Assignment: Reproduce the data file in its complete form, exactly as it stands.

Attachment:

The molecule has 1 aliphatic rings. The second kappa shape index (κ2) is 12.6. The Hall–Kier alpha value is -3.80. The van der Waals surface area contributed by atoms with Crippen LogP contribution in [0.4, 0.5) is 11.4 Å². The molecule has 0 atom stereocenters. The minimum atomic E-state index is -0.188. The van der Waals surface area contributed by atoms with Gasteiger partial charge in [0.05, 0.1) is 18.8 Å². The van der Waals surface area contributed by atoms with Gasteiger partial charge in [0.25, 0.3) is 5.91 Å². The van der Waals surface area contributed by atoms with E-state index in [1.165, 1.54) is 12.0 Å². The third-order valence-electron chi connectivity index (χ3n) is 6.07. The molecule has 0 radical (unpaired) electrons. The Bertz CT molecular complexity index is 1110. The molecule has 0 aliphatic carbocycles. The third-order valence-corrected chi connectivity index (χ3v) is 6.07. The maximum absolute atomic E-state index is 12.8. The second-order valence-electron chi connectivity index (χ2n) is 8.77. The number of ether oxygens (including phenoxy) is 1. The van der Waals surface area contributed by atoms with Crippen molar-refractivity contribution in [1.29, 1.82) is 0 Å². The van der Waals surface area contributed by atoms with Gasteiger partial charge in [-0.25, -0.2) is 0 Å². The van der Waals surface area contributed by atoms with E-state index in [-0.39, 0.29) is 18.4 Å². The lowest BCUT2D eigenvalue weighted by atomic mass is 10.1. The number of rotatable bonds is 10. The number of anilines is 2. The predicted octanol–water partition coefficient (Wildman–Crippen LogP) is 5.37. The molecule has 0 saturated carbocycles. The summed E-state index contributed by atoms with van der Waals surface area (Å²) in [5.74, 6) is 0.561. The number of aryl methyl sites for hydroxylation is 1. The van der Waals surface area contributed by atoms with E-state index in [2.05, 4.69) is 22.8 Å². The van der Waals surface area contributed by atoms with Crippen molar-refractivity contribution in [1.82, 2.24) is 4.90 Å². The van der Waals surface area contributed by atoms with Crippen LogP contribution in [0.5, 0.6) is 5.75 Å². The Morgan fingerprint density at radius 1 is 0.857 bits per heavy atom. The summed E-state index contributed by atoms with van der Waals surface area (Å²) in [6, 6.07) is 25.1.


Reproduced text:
The molecule has 1 aliphatic rings. The second kappa shape index (κ2) is 12.6. The Hall–Kier alpha value is -3.80. The van der Waals surface area contributed by atoms with Crippen LogP contribution in [0.4, 0.5) is 11.4 Å². The molecule has 0 atom stereocenters. The minimum atomic E-state index is -0.188. The van der Waals surface area contributed by atoms with Gasteiger partial charge in [0.05, 0.1) is 18.8 Å². The van der Waals surface area contributed by atoms with Gasteiger partial charge in [0.25, 0.3) is 5.91 Å². The van der Waals surface area contributed by atoms with E-state index in [1.165, 1.54) is 12.0 Å². The third-order valence-electron chi connectivity index (χ3n) is 6.07. The molecule has 0 radical (unpaired) electrons. The Bertz CT molecular complexity index is 1110. The molecule has 0 aliphatic carbocycles. The third-order valence-corrected chi connectivity index (χ3v) is 6.07. The maximum absolute atomic E-state index is 12.8. The second-order valence-electron chi connectivity index (χ2n) is 8.77. The number of ether oxygens (including phenoxy) is 1. The van der Waals surface area contributed by atoms with Crippen molar-refractivity contribution in [1.29, 1.82) is 0 Å². The van der Waals surface area contributed by atoms with Gasteiger partial charge in [-0.25, -0.2) is 0 Å². The van der Waals surface area contributed by atoms with E-state index in [-0.39, 0.29) is 18.4 Å². The lowest BCUT2D eigenvalue weighted by atomic mass is 10.1. The number of rotatable bonds is 10. The number of anilines is 2. The predicted octanol–water partition coefficient (Wildman–Crippen LogP) is 5.37. The molecule has 0 saturated carbocycles. The summed E-state index contributed by atoms with van der Waals surface area (Å²) in [5.74, 6) is 0.561. The number of aryl methyl sites for hydroxylation is 1. The van der Waals surface area contributed by atoms with E-state index in [2.05, 4.69) is 22.8 Å². The van der Waals surface area contributed by atoms with Crippen molar-refractivity contribution in [1.82, 2.24) is 4.90 Å². The van der Waals surface area contributed by atoms with Crippen LogP contribution in [0.5, 0.6) is 5.75 Å². The Morgan fingerprint density at radius 1 is 0.857 bits per heavy atom. The summed E-state index contributed by atoms with van der Waals surface area (Å²) in [6, 6.07) is 25.1.